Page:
By Bashir ADEFAKA
Adejumobi Adesola Macaulay was Commissioner for Information and Culture in the Brigadier-General Raji Rasaki military administration of Lagos State.Â Now, he is into private businesses asÂ a major player in the manufacturing sector and Public Relations.Â
Born in Kaduna on May 8, 1944, Mr. Macaulay started out as Trainee Reporter with Daily Express; worked under Chief Bisi Onabanjo at the Nigerian Tribune; was Reporter/Sub-Editor with Nigerian Broadcasting Corporation (NBC) before joining the Lagos State Government as Head of Information Service (HIS).
He moved to Radio Lagos as Director of News and Current Affairs where he acted as General Manager of the radio station before his stint in the former National Electric Power Authority (NEPA) where he retired as Assistant General Manager, Public Relations.Â He spoke to BASHIR ADEFAKA at his residence onÂ reporting under complex situation. Excerpts:
What is your view of the state of journalism now, it seems there is blend of politics with it?
To be frank with you, news is absolutely news.Â It revolves around events, personalities and at that stage, there is no dichotomy.Â You donâ€™t look at a person because he belongs to this party or that. There could be a news personality because of his influence within the society or the country at large.
Let me give you an example, when I was Director ofÂ News and Current Affairs for Radio Lagos and Television, Alhaji Shehu Shagari, the President of the country, had his first nationwide broadcast on the annual budget and I came into the office only to discover that none of my colleauges in the newsroom monitored it.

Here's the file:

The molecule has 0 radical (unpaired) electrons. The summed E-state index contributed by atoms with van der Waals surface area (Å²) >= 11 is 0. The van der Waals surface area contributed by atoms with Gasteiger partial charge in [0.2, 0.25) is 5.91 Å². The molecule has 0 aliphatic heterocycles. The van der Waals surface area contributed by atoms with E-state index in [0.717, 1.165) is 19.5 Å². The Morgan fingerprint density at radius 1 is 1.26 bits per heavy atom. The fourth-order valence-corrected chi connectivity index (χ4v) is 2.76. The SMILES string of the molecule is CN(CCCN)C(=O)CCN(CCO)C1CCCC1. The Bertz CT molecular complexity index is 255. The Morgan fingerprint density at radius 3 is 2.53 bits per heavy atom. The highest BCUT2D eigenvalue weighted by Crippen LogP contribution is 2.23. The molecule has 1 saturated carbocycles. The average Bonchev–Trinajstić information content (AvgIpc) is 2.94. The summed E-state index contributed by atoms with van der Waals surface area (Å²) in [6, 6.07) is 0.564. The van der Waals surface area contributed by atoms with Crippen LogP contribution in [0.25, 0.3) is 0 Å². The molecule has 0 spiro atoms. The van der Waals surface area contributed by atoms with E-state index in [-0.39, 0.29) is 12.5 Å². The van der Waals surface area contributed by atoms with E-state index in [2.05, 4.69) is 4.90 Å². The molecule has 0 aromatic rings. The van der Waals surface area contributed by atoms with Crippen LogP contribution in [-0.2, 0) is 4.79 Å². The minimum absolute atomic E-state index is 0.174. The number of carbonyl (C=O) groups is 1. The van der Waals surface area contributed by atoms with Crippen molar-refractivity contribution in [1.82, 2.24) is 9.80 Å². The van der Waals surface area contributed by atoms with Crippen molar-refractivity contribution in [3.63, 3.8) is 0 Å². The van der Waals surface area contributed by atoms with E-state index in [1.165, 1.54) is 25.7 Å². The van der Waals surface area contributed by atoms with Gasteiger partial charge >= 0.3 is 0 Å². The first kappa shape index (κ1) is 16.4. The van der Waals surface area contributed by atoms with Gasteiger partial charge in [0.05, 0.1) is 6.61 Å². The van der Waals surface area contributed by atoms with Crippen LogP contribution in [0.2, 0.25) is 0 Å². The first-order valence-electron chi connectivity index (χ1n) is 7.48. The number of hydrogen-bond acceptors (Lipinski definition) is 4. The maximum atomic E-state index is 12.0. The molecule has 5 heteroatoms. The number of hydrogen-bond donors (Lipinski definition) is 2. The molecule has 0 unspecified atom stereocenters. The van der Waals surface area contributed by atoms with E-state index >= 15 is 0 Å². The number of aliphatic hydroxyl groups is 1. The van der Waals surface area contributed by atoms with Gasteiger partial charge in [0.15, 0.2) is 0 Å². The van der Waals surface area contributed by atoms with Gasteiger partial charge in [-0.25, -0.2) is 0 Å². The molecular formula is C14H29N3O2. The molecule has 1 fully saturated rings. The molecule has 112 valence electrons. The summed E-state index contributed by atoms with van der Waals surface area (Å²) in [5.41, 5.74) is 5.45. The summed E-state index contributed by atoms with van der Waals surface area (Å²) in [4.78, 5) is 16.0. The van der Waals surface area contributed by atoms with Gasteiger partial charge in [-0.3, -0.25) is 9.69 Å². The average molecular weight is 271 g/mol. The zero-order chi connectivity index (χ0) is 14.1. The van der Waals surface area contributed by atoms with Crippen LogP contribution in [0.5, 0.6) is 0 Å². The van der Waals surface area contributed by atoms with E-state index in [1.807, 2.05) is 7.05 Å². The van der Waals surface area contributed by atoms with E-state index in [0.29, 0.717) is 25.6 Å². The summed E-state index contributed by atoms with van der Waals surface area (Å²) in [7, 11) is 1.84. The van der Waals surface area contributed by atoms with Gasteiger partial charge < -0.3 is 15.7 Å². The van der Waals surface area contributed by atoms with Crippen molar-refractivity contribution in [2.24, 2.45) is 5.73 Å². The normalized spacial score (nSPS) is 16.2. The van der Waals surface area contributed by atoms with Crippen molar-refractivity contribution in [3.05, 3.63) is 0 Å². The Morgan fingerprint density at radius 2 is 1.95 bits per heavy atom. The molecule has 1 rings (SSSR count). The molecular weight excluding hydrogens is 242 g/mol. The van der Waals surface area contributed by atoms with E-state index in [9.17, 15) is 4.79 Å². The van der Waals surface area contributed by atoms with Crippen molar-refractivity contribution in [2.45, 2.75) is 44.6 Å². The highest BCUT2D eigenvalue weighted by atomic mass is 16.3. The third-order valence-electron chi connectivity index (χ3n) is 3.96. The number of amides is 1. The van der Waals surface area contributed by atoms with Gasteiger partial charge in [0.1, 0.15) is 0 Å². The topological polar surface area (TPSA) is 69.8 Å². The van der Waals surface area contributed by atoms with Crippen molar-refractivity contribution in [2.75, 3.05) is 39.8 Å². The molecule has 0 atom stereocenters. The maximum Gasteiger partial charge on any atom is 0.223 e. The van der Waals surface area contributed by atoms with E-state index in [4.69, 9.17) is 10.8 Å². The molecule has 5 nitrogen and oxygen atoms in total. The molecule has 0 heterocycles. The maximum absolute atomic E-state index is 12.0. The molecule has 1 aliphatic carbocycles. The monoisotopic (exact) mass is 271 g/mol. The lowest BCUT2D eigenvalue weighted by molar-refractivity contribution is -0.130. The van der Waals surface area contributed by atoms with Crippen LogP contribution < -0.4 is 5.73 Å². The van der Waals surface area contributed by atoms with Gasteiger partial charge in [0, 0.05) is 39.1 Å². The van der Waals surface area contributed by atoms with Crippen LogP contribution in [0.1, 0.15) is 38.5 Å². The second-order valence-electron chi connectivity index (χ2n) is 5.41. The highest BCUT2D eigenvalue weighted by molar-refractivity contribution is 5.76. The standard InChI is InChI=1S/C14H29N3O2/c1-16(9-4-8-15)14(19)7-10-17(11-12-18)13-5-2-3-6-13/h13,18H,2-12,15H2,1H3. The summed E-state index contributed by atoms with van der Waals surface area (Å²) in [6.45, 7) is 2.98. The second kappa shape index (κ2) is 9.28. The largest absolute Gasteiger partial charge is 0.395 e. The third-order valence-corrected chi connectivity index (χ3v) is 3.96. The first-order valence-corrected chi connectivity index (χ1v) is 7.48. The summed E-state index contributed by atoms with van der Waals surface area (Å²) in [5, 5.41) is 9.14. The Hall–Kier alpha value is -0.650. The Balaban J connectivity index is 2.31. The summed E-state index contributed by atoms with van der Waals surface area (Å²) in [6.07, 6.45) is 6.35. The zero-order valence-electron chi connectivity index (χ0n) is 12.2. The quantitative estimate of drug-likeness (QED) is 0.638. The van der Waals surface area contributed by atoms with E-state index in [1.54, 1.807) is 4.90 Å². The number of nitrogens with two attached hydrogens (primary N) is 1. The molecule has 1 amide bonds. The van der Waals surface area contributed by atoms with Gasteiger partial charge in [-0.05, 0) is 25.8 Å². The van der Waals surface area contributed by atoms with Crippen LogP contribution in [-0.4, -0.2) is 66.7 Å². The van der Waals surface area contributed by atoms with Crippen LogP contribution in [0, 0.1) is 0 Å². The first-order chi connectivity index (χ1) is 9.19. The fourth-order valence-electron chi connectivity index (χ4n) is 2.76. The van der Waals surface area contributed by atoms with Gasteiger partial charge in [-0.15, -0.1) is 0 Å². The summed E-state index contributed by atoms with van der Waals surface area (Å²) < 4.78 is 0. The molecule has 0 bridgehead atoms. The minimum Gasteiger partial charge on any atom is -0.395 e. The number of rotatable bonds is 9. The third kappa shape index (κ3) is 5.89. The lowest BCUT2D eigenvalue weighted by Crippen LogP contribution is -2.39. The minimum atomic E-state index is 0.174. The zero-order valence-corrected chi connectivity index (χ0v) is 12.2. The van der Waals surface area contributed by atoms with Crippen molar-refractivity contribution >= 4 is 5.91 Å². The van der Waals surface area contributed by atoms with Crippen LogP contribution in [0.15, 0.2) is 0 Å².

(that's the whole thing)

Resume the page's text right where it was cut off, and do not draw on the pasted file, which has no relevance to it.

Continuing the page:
The Chief Reporter did not even send somebody to the House of Representatives or the Senate to bring back the news just because Lagos State was a UPN (Unity Party of Nigeria) state while the Federal Government was being controlled by NPN (National Party of Nigeria).
And I had differences with my colleagues over that.Â So I had to go to the NTA on my own to collect a tape of the broadcast and used it as part of our bulletin.
What was the reaction of the state government you were working for?
Nothing. There was another incident where I saw myself clearly as a journalist. There was a programme which I introduced on Radio Lagos then: â€œThe News Makerâ€ through which we threw searchlight on news personalities every Saturday.Â We looked at you either from the economic, political, socio-cultural or any other contribution to the society and we would invite you.
And I had a misfortune, let me use that, misfortune of inviting Sulaiman Takuma, the General Secretary of the NPN to come to Radio Lagos to feature as News Maker.Â A contingent of members of the party came along with him.Â Dr. Wahab Dosumnmu, who is a senior brother, also came with him.
We finished recording on that Saturday.Â By evening of the same day, my ChairmanÂ who happened to be a senior colleague, phoned me and said: Macaulay, ah, I heard of all the things that took place this afternoon with all these NPN boys and things like that.
I was so disturbed.Â I sent the tape of that programme to him.Â He was very apologetic; he felt sorry that he hurt me.Â Some people gave him a wrong information of what transpired.
I looked at Sulaiman Takuma from the news point of view, not from his political background,Â put him on a hot seat.Â That was the objective and it turned out that people read politics into it.